During the civil war, the Confederacy relied on blacks to cook for the troops and make the implements of war they would use in battle. Likewise, the Union relied on nearly 200,000 black soldiers to ultimately win the war. That too, is most assuredly dependence.
And white dependence on people of color continues to this day. Each year, African Americans spend over $500 billion with white-owned companies: money that goes mostly into the pockets of the white owners, white employees, white stockholders, and the white communities in which they live. And yet we say black people need us? We think they are the dependent ones, relying as we assume they do on the paltry scraps of an eviscerated welfare state? Now let's just cut the crap. Who would be hurt more: black folks if all welfare programs were shut down tomorrow, or white folks, if blacks decided they were through transferring half-a-trillion dollars each year to white people and were going to keep their money in their own communities?
Or what about the ongoing dependence of white businesses on the exploitation of black labor? Each year, according to estimates from the Urban Institute, over $120 billion in wages are lost to African Americans thanks to discrimination in labor markets. That's money that doesn't end up in the hands of the folks who earned it, but rather remains in the bank accounts of owners.
Our dependence on people of color even extends to our need to have them as spokespeople for our agendas: thus, the proliferation of high-profile conservatives of color who bash their own people for us, so we don't have to do it alone. Ken Hamblin, Clarence Thomas, Larry Elder, Walter Williams, and Linda Chavez: all of them, walking, talking, lawn jockeys, shining their lights for white supremacy. And oh yes, our need for them is most certainly a form of dependence.
Then, we rely on still more people of color to help further the agenda of white dominance: namely Asians, whom we proclaim to be "model minorities." "See how hard the Asians work,' whites love to say, 'why can't blacks be more like them?" Of course, we fail to mention the staggering poverty among Southeast Asians; or the fact that the most successful Asian sub-groups came to this country with business experience and usually college educations; or the fact that Asian Pacific Islanders still earn between 11-26 percent less than their white counterparts, even when their qualifications are equal. Never mind all that: the model minority myth has a power all its own, and is one more way in which whites have become dependent on those who are not.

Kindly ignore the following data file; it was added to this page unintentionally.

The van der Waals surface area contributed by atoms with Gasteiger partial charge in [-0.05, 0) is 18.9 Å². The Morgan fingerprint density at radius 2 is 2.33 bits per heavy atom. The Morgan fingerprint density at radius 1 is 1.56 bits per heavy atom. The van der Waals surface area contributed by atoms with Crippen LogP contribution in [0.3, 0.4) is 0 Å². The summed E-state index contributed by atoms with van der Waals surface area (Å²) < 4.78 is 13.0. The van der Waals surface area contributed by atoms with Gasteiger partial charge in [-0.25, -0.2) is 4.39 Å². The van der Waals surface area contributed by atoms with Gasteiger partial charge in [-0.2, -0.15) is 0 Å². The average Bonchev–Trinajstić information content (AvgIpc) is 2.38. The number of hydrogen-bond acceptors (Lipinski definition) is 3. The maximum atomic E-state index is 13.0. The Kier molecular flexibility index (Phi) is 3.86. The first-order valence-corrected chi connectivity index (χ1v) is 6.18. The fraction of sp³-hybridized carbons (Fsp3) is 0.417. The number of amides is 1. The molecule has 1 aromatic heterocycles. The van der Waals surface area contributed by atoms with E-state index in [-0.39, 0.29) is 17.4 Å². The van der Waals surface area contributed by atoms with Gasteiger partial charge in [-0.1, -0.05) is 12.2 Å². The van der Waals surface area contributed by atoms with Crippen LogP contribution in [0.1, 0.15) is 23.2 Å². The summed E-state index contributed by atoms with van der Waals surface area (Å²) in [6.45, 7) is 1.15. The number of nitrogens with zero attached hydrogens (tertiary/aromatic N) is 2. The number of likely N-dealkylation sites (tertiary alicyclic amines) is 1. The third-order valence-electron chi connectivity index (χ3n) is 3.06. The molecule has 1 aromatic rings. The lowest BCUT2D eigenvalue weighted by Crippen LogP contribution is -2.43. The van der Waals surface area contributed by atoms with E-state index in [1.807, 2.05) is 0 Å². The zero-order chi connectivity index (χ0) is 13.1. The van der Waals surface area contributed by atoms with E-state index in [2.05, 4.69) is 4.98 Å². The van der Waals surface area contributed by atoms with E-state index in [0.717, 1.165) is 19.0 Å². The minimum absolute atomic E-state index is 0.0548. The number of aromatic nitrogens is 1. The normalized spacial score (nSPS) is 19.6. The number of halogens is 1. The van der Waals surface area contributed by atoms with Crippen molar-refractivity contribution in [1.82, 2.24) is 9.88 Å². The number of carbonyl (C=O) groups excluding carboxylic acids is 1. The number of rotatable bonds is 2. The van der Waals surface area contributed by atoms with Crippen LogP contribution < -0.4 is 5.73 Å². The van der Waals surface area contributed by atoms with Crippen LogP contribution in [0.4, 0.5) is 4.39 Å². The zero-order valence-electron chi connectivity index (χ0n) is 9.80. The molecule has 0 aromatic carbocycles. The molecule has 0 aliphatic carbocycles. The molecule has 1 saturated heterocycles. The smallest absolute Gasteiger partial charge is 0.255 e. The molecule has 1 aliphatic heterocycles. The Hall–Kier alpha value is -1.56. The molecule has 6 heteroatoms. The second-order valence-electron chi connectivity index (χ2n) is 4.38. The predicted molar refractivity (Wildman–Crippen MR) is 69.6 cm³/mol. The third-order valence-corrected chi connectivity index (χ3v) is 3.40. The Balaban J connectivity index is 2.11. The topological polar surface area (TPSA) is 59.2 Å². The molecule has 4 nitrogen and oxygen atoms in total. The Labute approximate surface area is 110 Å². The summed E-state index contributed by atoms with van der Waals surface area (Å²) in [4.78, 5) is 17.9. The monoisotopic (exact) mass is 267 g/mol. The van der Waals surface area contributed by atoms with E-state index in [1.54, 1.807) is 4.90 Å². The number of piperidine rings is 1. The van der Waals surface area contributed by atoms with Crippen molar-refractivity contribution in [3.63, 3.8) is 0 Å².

Indeed, I'm beginning to think whites are so dependent on people of color that we wouldn't know what to do without them. If there were no black and brown folks around, whites would have no one to blame but ourselves for the crime that occurred; no one to blame but ourselves when we didn't get the jobs we wanted; no one to blame but ourselves when our lives turned out to be less than we'd expected. In short, we need people of color, especially in a subordinate role, as a way to build ourselves up, and provide a sense of self-worth we otherwise lack.
To be sure, our very existence as whites depends on a negative: to be white has meaning only in terms of what it doesn't mean. To be white only has meaning in so far as it means not to be black or brown. Whiteness has no intrinsic meaning culturally: can anyone even articulate what "white culture" means? Not our various European cultures mind you, which do have meaning but have been largely lost to us in the mad dash to accept whiteness and the perks that come with it, but white culture itself.
In workshops I have asked white folks and people of color what they like about being black, white, or whatever they in fact may be. For African-Americans the answers always have to do with the pride they feel, coming from families who have struggled against the odds, fought injustice, persevered, and maintained dignity in the face of great obstacles. In other words, to be black has internal meaning, derived from the positive actions and experiences of black people themselves. Variations on the same theme tend to be expressed by Latinos, Asians and Indigenous peoples as well. But for whites, if they can come up with anything, it is typically something about how nice it is not to have to worry about being racially profiled by police, or how nice it is not to be presumed less competent by employers, or discriminated against when applying for a loan, or looking for a home. In other words, for whites, our self-definition is wrapped up entirely in terms of what and who we aren't. What it means to be white is merely to not be "the other." And for that to have any meaning whatsoever there first must be an "other" against which to contrast oneself.
And that is quite clearly the most significant dependence of all.